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Create Data Catalog tags on a large scale by inspecting BigQuery data with Cloud DLP using Dataflow

Author(s): @mesmacosta ,   Published: 2021-01-20

Cloud Data Loss Prevention (Cloud DLP) can help you to discover, inspect, and classify sensitive elements in your data. The results of these inspections can be valuable as tags in Data Catalog. This tutorial shows you how to inspect BigQuery data on a large scale with Dataflow using the Cloud Data Loss Prevention API and then use the Data Catalog API to create tags at the column level with the sensitive elements found.

This tutorial includes instructions to create a Cloud DLP inspection template to define what data elements to inspect for and sample code and commands that demonstrate how to run a Dataflow job using the command-line interface.

For a related tutorial that uses a JDBC driver to connect to BigQuery and doesn't use Dataflow, see Create Data Catalog tags by inspecting BigQuery data with Cloud Data Loss Prevention. The solution described in the current document is more appropriate for situations when you need to inspect data on a larger scale.


  • Enable Cloud Data Loss Prevention, BigQuery, Data Catalog, and Dataflow APIs.
  • Create a Cloud DLP inspection template.
  • Deploy a Dataflow pipeline that uses Cloud DLP findings to tag BigQuery table columns with Data Catalog.
  • Use Data Catalog to quickly understand where sensitive data exists in your BigQuery table columns.


This tutorial uses billable components of Google Cloud, including the following:

Use the pricing calculator to generate a cost estimate based on your projected usage.

Reference architecture

The following diagram shows the architecture of the solution:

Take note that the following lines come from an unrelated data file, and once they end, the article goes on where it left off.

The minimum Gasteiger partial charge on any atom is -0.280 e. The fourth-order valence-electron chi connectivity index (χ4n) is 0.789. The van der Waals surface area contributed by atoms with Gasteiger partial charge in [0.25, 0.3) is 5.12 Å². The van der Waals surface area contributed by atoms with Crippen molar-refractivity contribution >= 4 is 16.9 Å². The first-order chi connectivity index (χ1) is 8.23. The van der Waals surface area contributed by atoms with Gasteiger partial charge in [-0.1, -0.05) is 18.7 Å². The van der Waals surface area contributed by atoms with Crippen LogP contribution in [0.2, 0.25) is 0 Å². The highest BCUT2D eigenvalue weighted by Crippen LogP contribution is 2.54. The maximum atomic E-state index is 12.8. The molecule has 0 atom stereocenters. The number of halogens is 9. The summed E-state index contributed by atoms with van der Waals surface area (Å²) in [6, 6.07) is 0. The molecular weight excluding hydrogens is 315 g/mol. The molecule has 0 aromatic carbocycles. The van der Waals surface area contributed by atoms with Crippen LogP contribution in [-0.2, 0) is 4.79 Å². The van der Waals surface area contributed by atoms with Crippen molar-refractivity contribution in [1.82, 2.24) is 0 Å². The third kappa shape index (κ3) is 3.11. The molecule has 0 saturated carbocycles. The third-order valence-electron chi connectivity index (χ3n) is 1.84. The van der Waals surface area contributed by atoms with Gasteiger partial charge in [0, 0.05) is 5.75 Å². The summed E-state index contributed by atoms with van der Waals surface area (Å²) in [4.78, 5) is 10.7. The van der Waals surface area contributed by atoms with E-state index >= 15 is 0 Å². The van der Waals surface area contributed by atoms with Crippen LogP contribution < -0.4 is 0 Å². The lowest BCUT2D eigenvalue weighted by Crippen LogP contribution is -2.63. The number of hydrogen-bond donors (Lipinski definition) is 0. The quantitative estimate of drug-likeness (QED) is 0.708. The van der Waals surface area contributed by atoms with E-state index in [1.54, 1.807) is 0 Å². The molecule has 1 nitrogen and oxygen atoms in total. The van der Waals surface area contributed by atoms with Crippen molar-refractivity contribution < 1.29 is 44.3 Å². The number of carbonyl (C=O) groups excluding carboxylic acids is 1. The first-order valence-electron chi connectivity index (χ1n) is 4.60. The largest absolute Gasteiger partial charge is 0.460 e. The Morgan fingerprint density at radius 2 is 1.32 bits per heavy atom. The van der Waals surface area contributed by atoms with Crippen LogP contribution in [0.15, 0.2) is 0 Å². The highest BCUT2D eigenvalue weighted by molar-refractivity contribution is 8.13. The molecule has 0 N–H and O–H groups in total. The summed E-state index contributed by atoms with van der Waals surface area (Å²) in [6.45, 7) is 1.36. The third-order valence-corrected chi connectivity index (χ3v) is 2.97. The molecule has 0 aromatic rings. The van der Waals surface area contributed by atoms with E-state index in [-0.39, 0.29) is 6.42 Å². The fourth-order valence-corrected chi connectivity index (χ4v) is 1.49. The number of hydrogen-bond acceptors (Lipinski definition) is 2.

Before you begin

  1. Select or create a Google Cloud project.

    Go to the Manage resources page.

  2. Make sure that billing is enabled for your project.

    Learn how to enable billing.

  3. Enable the Data Catalog, BigQuery, Cloud Data Loss Prevention, and Dataflow APIs.

    Enable the APIs.

Setting up your environment

  1. In Cloud Shell, clone the source repository and go to the directory for this tutorial:

    git clone
    cd tutorials/dataflow-dlp-to-datacatalog-tags
  2. Use a text editor to modify the file to set following variables:

    # The Google Cloud project to use for this tutorial
    export PROJECT_ID="your-project-id"
    # The Compute Engine region to use for running Dataflow jobs and create a temporary storage bucket
    export REGION_ID=us-central1
    # define the bucket ID
    export TEMP_GCS_BUCKET=all_bq_dlp_dc_sync
    # define the pipeline name
    export PIPELINE_NAME=all_bq_dlp_dc_sync
    # define the pipeline folder
    export PIPELINE_FOLDER=gs://${TEMP_GCS_BUCKET}/dataflow/pipelines/${PIPELINE_NAME}
    # Set Dataflow number of workers
    export NUM_WORKERS=5
    # DLP execution name
    export DLP_RUN_NAME=all-bq-dlp-dc-sync
    # Set the DLP Inspect Template suffix
    export INSPECT_TEMPLATE_SUFFIX=dlp_default_inspection
    # Set the DLP Inspect Template name
    # name of the service account to use (not the email address)
    export ALL_BQ_DLP_DATAFLOW_SERVICE_ACCOUNT="all-bq-dlp-dataflow-sa"
    export ALL_BQ_DLP_DATAFLOW_SERVICE_ACCOUNT_EMAIL="${ALL_BQ_DLP_DATAFLOW_SERVICE_ACCOUNT}@$(echo $PROJECT_ID | awk -F':' '{print $2"."$1}' | sed 's/^\.//')"
  3. Run the script to set the environment variables:


Creating resources

Create BigQuery tables

If you don't have any BigQuery resources in your project, you can use the open source script BigQuery Fake PII Creator to create BigQuery tables with example personally identifiable information (PII).

Create the inspection template in Cloud DLP

  1. Go to the Cloud DLP Create template page and create the inspection template. Use the same value specified in the environment variable INSPECT_TEMPLATE_SUFFIX as the template ID.

  2. Set up the infoTypes.

    The following image shows an example selection of infoTypes. You can choose whichever infoTypes you like.


  3. Finish creating the inspection template:


Create the service account